Predicting Response of An Aquifer System to Uranium Extraction Oakville Aquifer, Texas Coastal Plain

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Date

1982

Authors

Galloway, William E.
Henry, Christopher D.
Smith, Gary E.

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Abstract

The initiation or expansion of uranium mining in the Texas Gulf Coastal Plain, utilizing both open-pit and in situ leach methods, raises concerns about the potential impact on groundwater within mineralized aquifers. Understanding the hydrodynamics, hydrochemical evolution, and matrix geochemistry of these aquifers is essential for implementing effective protection and restoration measures. To address these issues, the Oakville Sandstone, a significant Coastal Plain aquifer, was chosen as a natural laboratory.

The Oakville Sandstone comprises deposits from several major fluvial systems. The geometry and composition of these facies, along with superimposed structures and topography, play crucial roles in determining groundwater flux, aquifer transmissivity, and regional hydrochemical evolution. Groundwater flux patterns, especially in the shallow portions suitable for mining, can be highly complex and influenced by various factors.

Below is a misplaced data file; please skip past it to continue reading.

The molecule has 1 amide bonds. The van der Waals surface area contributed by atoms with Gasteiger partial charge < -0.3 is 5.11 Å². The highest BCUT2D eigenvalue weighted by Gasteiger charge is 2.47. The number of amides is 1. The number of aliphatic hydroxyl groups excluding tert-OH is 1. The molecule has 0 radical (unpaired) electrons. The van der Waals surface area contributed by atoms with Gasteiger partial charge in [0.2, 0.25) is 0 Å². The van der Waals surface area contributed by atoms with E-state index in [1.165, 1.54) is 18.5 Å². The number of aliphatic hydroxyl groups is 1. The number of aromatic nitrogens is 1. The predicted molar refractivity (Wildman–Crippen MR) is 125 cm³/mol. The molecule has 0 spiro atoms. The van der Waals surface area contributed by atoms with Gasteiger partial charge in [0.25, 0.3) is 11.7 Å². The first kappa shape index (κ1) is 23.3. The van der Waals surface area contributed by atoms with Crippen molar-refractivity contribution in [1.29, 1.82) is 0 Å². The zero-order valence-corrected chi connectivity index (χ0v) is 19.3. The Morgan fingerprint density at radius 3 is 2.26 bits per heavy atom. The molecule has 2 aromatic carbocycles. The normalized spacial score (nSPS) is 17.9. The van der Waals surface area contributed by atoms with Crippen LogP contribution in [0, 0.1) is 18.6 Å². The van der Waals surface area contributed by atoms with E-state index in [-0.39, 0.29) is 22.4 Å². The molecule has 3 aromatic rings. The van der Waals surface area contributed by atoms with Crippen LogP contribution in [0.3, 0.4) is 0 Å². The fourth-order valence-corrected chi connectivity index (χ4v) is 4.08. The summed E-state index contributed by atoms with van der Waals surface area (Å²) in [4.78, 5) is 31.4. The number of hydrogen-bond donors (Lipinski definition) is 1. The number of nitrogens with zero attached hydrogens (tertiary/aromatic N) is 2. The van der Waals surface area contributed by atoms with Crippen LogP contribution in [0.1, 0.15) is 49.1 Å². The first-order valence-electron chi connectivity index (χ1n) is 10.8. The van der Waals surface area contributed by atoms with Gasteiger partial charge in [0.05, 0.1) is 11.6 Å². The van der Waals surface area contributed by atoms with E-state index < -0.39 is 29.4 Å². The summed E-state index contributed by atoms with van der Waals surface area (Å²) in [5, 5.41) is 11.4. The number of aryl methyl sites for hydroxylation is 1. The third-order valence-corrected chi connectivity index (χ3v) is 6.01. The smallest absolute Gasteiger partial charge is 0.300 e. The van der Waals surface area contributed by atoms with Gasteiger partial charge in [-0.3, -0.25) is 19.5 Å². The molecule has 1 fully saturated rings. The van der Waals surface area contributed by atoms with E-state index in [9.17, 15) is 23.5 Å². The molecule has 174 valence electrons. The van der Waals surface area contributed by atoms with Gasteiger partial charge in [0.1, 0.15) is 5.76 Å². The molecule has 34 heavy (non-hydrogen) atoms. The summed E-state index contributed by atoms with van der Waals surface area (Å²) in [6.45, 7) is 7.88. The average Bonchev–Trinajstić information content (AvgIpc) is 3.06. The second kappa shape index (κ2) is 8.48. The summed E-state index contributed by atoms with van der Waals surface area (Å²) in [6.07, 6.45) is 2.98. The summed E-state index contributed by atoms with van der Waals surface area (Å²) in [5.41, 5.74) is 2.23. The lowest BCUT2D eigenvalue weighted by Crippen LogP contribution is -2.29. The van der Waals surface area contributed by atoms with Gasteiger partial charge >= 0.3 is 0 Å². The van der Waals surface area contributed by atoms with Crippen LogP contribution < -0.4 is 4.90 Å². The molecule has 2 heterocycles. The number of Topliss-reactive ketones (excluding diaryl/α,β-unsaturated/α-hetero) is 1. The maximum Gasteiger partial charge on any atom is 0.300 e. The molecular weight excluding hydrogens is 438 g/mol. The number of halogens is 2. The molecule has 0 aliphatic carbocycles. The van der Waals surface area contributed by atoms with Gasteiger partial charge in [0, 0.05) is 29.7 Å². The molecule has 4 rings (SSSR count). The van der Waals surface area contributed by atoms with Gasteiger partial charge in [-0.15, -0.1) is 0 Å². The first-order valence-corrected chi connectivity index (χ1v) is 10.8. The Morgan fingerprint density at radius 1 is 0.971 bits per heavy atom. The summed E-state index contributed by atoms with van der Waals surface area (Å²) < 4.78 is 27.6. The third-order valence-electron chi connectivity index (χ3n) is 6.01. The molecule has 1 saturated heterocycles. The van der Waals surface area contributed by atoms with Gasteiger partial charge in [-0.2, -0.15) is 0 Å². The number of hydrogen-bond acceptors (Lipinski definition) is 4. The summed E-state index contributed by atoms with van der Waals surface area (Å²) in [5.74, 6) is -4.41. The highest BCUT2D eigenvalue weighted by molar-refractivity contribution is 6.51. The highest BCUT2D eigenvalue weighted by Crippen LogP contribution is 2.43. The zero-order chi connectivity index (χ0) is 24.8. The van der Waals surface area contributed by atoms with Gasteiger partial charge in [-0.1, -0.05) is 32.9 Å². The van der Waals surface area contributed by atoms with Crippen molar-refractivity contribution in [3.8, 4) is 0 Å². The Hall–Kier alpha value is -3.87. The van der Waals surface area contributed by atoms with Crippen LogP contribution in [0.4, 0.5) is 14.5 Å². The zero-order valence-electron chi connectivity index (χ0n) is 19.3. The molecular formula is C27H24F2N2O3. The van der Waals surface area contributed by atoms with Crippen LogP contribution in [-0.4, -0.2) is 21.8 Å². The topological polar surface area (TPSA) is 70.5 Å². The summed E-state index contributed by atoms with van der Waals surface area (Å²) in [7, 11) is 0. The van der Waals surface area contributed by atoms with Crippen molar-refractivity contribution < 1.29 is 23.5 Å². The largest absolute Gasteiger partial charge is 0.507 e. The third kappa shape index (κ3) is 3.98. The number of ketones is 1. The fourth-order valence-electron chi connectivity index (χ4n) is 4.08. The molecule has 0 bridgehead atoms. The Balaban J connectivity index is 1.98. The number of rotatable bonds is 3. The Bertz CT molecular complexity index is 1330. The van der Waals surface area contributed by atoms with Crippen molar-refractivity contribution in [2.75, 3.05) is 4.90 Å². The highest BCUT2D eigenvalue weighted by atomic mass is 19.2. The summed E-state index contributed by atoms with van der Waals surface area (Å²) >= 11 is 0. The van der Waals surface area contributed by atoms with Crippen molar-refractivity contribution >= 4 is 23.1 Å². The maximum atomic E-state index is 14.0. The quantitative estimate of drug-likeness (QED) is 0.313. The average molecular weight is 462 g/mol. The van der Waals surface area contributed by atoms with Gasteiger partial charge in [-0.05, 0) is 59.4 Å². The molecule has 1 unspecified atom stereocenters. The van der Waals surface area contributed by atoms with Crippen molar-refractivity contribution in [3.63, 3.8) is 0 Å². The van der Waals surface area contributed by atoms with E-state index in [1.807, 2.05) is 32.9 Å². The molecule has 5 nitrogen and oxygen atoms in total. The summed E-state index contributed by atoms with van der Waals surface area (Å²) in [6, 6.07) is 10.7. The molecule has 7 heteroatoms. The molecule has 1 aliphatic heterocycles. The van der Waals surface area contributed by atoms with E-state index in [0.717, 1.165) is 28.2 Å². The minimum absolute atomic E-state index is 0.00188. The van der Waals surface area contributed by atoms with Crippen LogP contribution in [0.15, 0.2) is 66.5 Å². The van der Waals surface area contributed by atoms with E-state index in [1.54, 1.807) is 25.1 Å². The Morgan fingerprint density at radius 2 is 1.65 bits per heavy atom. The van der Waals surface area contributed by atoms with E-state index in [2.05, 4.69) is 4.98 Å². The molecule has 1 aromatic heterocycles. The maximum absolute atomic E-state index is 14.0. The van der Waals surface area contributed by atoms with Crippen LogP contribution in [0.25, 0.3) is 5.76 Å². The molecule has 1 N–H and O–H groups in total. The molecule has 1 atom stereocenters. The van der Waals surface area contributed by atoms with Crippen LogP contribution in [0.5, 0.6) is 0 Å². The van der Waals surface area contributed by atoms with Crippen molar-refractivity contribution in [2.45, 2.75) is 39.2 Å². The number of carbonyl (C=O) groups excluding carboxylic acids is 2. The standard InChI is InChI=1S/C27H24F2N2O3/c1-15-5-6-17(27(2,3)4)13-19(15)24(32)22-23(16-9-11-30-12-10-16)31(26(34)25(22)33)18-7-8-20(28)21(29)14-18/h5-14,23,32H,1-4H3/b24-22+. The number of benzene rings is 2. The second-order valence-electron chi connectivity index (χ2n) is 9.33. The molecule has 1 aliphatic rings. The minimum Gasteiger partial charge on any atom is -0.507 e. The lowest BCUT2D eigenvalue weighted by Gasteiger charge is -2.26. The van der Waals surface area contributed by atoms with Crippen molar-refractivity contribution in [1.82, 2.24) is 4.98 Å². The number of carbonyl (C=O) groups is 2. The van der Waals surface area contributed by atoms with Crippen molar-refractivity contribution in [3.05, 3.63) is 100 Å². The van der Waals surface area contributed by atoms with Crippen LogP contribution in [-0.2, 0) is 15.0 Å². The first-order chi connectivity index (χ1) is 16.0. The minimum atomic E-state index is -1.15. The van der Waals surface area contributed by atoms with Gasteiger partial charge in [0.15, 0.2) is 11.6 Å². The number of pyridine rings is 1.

Studying the interrelationships among hydrodynamics, hydrochemical evolution, and matrix geochemistry in the Oakville Sandstone will provide insights into the effectiveness of mining technology in coastal plain aquifer systems. This research will aid in developing strategies to mitigate potential impacts on groundwater quality and ensure sustainable uranium mining practices in the region.

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